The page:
Growing More Than Potatoes

Posted in Blog, Farming on Wednesday, May 31, 2023

Jordan and Mia Reed are teaching their kids about spuds - and about life - on the family farm. 

Growing More Than Potatoes

WASHINGTON AGRICULTURE is only as successful as its dedicated farmers and their families who strive to improve their practices, feed the community, and raise the next generation of agriculturalists. Farmers like Jordan and Mia Reed of JM Farms in Pasco, Wash., are great examples of such farmers. Jordan, a second-generation farmer, admits that he was born to farm and would tag along with his dad to the field as often as he could as a kid. He says, “It didn’t matter what, I was going. He wasn’t leaving me behind.”

“I love the dirt,” Jordan shares. He and his wife are sharing that passion for potatoes with their children. The Reeds are raising three young farmers who will eventually make their own contributions to the farm. Reed’s son says, “I like working with my dad.” When asked what the kids don’t like about living on the farm, their only answer was, “There’s nothing I don’t like about it!” The family’s love of the land runs deep and will continue to fuel their work to grow the perfect potato.

JM Farms produces potatoes for direct delivery to processors in the Tri-Cities area, which are then made into hash browns, French fries and other potato delights. JM Farms' potatoes are high quality and fresh, never stored for long periods of time before being processed. This means it’s imperative that the Reeds keep their fields free of pests and diseases to meet the demand of the local processing facilities. Processors put in orders for a certain number of semi truck loads the day before, expecting them to be delivered to the plant by the next day. Those potatoes are turned into fries and hash browns within 12 hours of being delivered. Shortly after that, consumers like you are enjoying those potato products at a local diner or fast food restaurant.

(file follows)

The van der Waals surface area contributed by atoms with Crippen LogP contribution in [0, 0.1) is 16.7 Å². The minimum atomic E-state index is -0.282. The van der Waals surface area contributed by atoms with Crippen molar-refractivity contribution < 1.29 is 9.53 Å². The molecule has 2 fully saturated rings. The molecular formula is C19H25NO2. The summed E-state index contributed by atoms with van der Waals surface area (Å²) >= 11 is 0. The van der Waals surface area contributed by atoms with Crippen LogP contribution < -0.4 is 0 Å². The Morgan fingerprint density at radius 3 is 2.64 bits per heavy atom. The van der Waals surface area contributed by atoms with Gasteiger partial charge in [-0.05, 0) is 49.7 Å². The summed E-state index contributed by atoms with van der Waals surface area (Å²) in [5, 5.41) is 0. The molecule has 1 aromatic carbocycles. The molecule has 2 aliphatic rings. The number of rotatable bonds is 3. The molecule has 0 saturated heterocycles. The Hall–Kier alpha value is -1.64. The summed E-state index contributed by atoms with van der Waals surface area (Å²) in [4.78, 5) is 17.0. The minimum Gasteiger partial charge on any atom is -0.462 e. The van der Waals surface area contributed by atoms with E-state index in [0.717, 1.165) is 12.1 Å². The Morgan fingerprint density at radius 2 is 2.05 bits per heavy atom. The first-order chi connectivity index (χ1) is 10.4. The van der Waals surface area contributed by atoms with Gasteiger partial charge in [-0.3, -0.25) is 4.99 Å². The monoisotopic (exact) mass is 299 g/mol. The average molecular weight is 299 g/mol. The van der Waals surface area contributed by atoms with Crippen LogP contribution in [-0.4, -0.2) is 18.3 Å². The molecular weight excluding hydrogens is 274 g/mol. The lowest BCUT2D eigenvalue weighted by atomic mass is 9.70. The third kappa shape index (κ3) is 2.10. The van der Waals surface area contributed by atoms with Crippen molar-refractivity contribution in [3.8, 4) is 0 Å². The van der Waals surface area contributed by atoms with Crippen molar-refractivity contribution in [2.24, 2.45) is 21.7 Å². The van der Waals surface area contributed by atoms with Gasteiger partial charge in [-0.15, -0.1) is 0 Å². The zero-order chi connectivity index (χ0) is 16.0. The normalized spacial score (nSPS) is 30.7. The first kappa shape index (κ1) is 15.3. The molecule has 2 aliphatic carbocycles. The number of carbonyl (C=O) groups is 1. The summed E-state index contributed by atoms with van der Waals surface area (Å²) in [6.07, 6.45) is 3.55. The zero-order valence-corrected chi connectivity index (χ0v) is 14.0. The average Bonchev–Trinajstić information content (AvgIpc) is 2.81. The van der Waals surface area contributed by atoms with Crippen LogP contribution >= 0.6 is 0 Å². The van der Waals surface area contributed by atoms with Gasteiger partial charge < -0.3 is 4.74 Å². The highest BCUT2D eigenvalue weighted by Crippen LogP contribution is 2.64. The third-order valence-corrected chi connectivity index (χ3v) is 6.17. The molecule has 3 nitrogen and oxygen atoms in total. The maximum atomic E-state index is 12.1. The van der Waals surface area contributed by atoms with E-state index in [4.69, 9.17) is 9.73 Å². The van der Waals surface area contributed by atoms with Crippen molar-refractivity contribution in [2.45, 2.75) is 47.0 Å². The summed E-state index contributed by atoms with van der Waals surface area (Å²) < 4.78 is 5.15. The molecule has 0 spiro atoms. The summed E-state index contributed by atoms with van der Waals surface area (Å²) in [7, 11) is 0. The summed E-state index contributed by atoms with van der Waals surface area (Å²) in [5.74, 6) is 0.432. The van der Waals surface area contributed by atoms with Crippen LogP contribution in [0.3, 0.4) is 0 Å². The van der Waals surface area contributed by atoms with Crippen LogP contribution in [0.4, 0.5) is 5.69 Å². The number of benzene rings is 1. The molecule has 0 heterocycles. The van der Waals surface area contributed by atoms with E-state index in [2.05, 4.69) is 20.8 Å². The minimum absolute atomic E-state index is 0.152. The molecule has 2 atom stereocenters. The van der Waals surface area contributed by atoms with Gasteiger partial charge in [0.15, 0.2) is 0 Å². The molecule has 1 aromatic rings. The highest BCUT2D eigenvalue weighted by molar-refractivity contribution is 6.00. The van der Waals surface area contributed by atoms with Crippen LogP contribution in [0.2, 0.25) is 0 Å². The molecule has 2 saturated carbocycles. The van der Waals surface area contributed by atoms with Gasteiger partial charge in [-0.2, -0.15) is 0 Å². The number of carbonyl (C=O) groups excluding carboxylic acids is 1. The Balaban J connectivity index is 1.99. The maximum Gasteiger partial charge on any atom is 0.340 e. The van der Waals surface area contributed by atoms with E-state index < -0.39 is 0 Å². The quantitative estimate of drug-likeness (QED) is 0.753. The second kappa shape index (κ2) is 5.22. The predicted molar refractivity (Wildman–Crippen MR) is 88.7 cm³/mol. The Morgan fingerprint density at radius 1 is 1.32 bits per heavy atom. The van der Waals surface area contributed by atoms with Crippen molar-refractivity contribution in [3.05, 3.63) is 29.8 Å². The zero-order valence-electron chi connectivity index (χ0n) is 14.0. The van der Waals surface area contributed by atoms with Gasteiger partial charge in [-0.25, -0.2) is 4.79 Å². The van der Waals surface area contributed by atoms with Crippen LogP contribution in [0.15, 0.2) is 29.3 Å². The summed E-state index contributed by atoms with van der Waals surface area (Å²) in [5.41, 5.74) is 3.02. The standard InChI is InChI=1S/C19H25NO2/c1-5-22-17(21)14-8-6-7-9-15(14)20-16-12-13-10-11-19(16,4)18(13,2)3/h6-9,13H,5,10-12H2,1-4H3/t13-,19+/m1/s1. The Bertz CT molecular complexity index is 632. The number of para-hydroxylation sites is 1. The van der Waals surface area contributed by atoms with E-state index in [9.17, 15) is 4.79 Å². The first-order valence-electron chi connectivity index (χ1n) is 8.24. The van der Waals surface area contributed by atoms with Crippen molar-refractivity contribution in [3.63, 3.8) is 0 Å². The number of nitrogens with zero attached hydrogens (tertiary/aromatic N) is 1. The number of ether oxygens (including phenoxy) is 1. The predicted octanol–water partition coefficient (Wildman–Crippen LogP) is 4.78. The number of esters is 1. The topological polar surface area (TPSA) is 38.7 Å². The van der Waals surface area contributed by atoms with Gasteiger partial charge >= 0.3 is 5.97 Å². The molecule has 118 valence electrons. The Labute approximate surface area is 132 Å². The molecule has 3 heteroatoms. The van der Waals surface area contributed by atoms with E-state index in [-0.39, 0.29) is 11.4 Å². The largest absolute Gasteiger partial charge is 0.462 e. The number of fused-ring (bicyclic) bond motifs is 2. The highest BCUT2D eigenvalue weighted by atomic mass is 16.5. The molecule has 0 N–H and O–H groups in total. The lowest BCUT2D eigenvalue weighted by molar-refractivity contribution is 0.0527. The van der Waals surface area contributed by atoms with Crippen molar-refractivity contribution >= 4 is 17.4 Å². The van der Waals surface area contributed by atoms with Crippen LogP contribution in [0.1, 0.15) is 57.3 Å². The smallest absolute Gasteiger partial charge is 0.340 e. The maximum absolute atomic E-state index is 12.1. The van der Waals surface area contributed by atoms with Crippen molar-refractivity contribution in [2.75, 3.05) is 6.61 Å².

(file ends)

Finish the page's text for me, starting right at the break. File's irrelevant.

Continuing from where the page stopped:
“I love to be able to raise a crop that I can walk into a restaurant and say, ‘Hey, there’s a good chance we raised that,’” says Jordan. It’s this connection to the land, the crop and the final product that makes farming families so special. The Reeds are sharing important knowledge with their kids, and it’s trickling down to the next generation of consumers, too. One of the Reeds' daughters jokes that her friends even recognize the connection between her family and the delicious fries they enjoy at McDonald's.

Washington is known for producing some of the best potatoes you can find. The state's infrastructure, natural resources and topography have created a perfect environment to produce
the perfect potato. However, it takes a farmer who is willing to do the work to facilitate that process. JM Farms is one of many family farms in Washington that are raising the next generation of agriculturalists, instilling a passion and respect for the land and building a deep connection to the food they produce and eat. Washington's agriculture wouldn’t be what it is without families like the Reeds.

Their love for the dirt runs deep. It's not just about growing potatoes for the Reeds; it's about the connection they have with the land, the crop and the final product. They are passing on that passion to the next generation of farmers. Their dedication and hard work ensure that the potatoes on our plates are of the highest quality and freshness. JM Farms is a prime example of the many family farms in Washington that are keeping the tradition of family farming alive and well, ensuring that the future of agriculture is bright.

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